Marshall, the founder-owner of the franchise, was the last owner of the NFL to integrate the list of his team, and the removal of his statue has followed years of lobbying by residents who are opposed to the commemoration of the owner who was against desegregation.
Jordan Wright, the granddaughter of Marshall, recently said that it was not opposed to the removal of his statue.
“No, not at all – not one little bit “, she said. “I was glad to see it going down. It is more than time to see it disappear. ”
In the past two weeks that have passed since coach Ron Rivera has talked about for the first time in the murder of George Floyd while he was detained by the police in Minneapolis last month, the Redskins have been pushing for a change in practice. They have developed a program of open discussion led by six black employee and created an internal network of engagement and black for the professional development and cultural understanding. They have received a gift of $ 250,000 from owner Daniel Snyder.
The franchise has also retired no. 49 to honor Bobby Mitchell, the first black player of the Redskins, who became a scout and executive and died in April. They have recognized the important contributions of Mitchell on and off the field in 41 years with the team and renamed the bowl of the lower seat FedEx Field-level George Preston Marshall level Bobby Mitchell.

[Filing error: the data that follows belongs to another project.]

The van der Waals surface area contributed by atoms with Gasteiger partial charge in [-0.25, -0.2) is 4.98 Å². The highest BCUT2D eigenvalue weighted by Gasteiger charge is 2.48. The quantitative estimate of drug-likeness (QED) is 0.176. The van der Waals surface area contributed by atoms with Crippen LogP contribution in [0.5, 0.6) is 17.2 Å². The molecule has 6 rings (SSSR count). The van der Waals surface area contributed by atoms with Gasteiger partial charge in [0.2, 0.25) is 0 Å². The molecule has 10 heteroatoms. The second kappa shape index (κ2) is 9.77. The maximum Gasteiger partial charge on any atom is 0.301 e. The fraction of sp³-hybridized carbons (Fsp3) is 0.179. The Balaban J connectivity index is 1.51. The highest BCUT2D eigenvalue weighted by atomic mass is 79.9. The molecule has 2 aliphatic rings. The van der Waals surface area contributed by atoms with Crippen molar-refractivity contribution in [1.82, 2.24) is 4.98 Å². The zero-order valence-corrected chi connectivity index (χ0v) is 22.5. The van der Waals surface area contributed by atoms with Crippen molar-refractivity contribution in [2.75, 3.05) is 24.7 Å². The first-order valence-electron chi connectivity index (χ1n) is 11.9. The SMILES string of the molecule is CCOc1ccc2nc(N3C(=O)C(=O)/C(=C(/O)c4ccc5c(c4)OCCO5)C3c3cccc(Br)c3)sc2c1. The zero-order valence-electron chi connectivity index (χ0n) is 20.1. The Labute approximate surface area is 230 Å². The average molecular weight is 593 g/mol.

Marshall founded the team as the Boston Braves in 1932, but the name was changed to the “Redskins” soon after that to distinguish it from the baseball team of the city of the same name. After a support is dull in Boston, he moved the team to Washington in 1937.
Marshall has been the pioneer of some parts of the NFL – show at half-time, fight song, going before – but has refused to integrate. The legacy of Marshall, the former editor-sports at the Washington Post, Shirley Povich, wrote: “It was widely regarded as one of the greatest innovators of professional football and its primary fanatic. “
In every part of life, Marshall opposed integration. He specified in his will that none of the 6 million dollars he had left after his death in 1969 could not be used to integrate schools. He was the last owner of the NFL to integrate, and he has not signed with a black player in 1962 because the federal government has threatened to prevent him playing at the D. C. Stadium, which he spearheaded the construction and considered “the pinnacle of my sporting career”.